Oakton Recordings releases the fourth in their on-going Irving Berlin series by Benjamin Sears & Bradford Conner with a collection of songs drawn from Berlin's four Music Box Revues of 1921-1924, along with other songs from 1921-1925. Joining Sears & Conner for this recording are members of Boston's American Classics: Valerie Anastasio, Leigh Barrett, Peter Carey, Bobbi Carrey, Jeffrey Goldberg, Tim Harbold, Bob Jolly, Mary Ann Lanier, La'Tarsha Long, Merle Perkins, Joei Marshall Perry, Rachel Smith, Margaret Ulmer, and Boston radio personality Ron Della Chiesa.
In 1920, in association with producer Sam Harris, Berlin built his own theatre, the Music Box in which he would present his own shows, the yearly Music Box Revues. The theatre and the Revues opened in 1921, and both were a smash success. The early '20s were also a period of new maturity for Berlin as a songwriter, reflected in the astonishing variety of songs featured on this recording. In the '20s, Berlin often set the standards for popular song rather than adapting to the prevalent style. In this period, and as his own producer, he felt freer to experiment with musical form and use of language. By the time the Music Box Revue series ended in 1924 he had left behind the Ragtime craze and the ethnic songs that were such a part of his - and others' - output throughout the 1910s.
As always with Sears & Conner recordings, Everybody Step features a mix of beloved standards along with rarities and many first-time recordings. From the Revues, Sears & Conner are heard in What'll I Do? (1924), Will She Come From the East? (1922), and give first recordings of Take a Little Wife (1922), At the Court Around the Corner (1921), Alice in Wonderland (1924), The Call of the South (1924), Behind the Fan (1921), Mont Martre (1922, dropped during tryouts), and Unlucky in Love (1924). One track contrasts two versions of the same song from the 1923 Revue: Little Butterfly which was a rewrite of Too Many Sweethearts (in a premiere recording). Drawing from Berlin's non-show songs are Beautiful Faces (1920), Lazy (1924), and a political song, We'll All Go Voting for Al (1924, in a recording premiere, written for the unsuccessful Al Smith campaign).
Ensemble numbers from the Revues on the CD are Eight Little Notes (1921, recording premiere) performed by Valerie Anastasio, Leigh Barrett, Bobbi Carrey, Mary Ann Lanier, La'Tarsha Long, Merle Perkins, Joei Marshall Perry, Rachel Smith, and Margaret Ulmer, piano; Say It With Music (1921) with Valerie Anastasio, Benjamin Sears, and Bradford Conner on piano; All Alone (1924) with Merle Perkins, Benjamin Sears, and Jeffrey Goldberg, piano; Everybody Step (1921) with lead vocal by Valerie Anastasio joined by Benjamin Sears & Bradford Conner, accompanied by pianist Tim Harbold; Dining Out (1921, incorporating In a Cozy Kitchenette Apartment, all in a recording premiere) sung by Leigh Barrett and Benjamin Sears with Peter Carey, Joei Marshall Perry, Bob Jolly, and Bradford Conner on piano; Pack Up Your Sins and Go to the Devil (1922) and Climbing Up the Scale (1923, recording premiere) sung by Benjamin Sears, La'Tarsha Long, Joei Marshall Perry, and Rachel Smith, with Bradford Conner, piano.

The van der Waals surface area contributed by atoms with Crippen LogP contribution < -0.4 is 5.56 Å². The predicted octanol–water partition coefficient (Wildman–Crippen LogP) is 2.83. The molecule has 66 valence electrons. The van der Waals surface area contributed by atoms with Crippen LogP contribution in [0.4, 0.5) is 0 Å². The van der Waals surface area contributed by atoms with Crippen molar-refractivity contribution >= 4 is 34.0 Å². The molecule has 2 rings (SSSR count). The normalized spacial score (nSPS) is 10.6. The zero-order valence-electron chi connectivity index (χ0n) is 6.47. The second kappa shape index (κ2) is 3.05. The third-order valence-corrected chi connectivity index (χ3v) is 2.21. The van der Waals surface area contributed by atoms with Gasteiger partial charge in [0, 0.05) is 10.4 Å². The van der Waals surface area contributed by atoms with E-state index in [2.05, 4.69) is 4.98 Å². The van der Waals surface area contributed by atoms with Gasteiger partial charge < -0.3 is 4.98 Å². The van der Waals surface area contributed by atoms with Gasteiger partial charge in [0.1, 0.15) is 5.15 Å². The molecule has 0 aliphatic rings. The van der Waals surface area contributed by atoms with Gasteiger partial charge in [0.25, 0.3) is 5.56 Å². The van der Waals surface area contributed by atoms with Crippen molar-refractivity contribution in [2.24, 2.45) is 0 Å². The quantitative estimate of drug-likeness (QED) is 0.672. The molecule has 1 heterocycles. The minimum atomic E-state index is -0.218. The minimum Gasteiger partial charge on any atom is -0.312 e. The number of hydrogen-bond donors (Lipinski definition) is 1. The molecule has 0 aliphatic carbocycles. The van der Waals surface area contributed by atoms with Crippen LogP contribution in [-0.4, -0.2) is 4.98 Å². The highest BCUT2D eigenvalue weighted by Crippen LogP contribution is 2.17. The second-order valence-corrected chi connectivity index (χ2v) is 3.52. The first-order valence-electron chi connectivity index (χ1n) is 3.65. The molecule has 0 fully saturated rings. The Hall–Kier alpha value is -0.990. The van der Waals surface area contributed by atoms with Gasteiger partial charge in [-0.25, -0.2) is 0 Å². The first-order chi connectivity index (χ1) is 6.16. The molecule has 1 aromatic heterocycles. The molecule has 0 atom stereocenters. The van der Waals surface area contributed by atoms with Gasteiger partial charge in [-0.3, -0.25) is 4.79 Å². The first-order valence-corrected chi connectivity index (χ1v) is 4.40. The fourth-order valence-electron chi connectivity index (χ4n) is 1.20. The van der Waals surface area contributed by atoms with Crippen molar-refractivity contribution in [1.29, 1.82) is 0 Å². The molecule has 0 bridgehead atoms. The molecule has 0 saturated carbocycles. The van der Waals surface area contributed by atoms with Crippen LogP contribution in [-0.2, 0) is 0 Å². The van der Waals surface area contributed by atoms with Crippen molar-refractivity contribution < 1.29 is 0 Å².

Rounding out the CD is the first recording of the 1921 Revue's star turn for Berlin, An Interview. The Eight Little Notes reappeared to interview Berlin, asking him how he "says it with music". He then tells of his life as a songwriter in a medley of snippets from his hits, including The Ragtime Violin, I Want to Be in Dixie, Oh, How I Hate to Get Up in the Morning, Alexander's Ragtime Band, You'd Be Surprised, and Nobody Knows and Nobody Seems to Care. The interview concludes with Berlin's latest song hit, All By Myself. Also quoted is Say It With Music (sung by the Eight Little Notes) and the introduction is drawn from Tell Me, Little Gypsy. Many of these songs are on earlier Sears & Conner Irving Berlin CDs, giving this release added significance in their series.
Benjamin Sears & Bradford Conner have been called "Boston's favorite song duo" by the Boston Globe and are known throughout the country as entertainers, recording artists, and music historians. Their CD releases of Irving Berlin, the Gershwins, E.Y. Harburg, and a holiday collection, have featured over fifty premiere recordings, including many first-time performances. Billboard saluted how "they dig deep into their catalogs to make even the most knowledgeable aficionados happily surprised."